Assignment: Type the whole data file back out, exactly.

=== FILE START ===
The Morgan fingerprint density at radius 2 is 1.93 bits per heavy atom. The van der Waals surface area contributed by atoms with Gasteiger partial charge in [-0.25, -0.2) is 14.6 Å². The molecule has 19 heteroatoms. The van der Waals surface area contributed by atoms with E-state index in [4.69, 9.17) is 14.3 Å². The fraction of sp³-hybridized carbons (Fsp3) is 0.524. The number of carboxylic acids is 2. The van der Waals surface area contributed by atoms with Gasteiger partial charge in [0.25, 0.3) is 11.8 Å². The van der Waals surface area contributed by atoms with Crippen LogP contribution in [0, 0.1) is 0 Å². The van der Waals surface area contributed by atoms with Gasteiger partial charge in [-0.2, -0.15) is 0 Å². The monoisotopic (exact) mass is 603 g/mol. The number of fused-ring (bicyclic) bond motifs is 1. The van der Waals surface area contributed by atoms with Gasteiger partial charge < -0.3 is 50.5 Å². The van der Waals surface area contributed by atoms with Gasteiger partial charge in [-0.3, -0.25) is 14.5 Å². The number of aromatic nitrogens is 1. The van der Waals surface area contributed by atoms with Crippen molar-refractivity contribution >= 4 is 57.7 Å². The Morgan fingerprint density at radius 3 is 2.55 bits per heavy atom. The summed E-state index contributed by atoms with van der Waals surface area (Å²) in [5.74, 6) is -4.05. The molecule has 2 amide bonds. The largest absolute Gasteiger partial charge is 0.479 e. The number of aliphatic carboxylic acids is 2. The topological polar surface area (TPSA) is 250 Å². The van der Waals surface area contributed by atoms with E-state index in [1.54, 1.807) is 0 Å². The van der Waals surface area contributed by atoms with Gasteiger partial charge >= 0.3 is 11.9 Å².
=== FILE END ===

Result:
The Morgan fingerprint density at radius 2 is 1.93 bits per heavy atom. The van der Waals surface area contributed by atoms with Gasteiger partial charge in [-0.25, -0.2) is 14.6 Å². The molecule has 19 heteroatoms. The van der Waals surface area contributed by atoms with E-state index in [4.69, 9.17) is 14.3 Å². The fraction of sp³-hybridized carbons (Fsp3) is 0.524. The number of carboxylic acids is 2. The van der Waals surface area contributed by atoms with Gasteiger partial charge in [0.25, 0.3) is 11.8 Å². The van der Waals surface area contributed by atoms with Crippen LogP contribution in [0, 0.1) is 0 Å². The van der Waals surface area contributed by atoms with Gasteiger partial charge in [-0.2, -0.15) is 0 Å². The monoisotopic (exact) mass is 603 g/mol. The number of fused-ring (bicyclic) bond motifs is 1. The van der Waals surface area contributed by atoms with Gasteiger partial charge < -0.3 is 50.5 Å². The van der Waals surface area contributed by atoms with Gasteiger partial charge in [-0.3, -0.25) is 14.5 Å². The number of aromatic nitrogens is 1. The van der Waals surface area contributed by atoms with Crippen molar-refractivity contribution >= 4 is 57.7 Å². The Morgan fingerprint density at radius 3 is 2.55 bits per heavy atom. The summed E-state index contributed by atoms with van der Waals surface area (Å²) in [5.74, 6) is -4.05. The molecule has 2 amide bonds. The largest absolute Gasteiger partial charge is 0.479 e. The number of aliphatic carboxylic acids is 2. The topological polar surface area (TPSA) is 250 Å². The van der Waals surface area contributed by atoms with E-state index in [1.54, 1.807) is 0 Å². The van der Waals surface area contributed by atoms with Gasteiger partial charge >= 0.3 is 11.9 Å².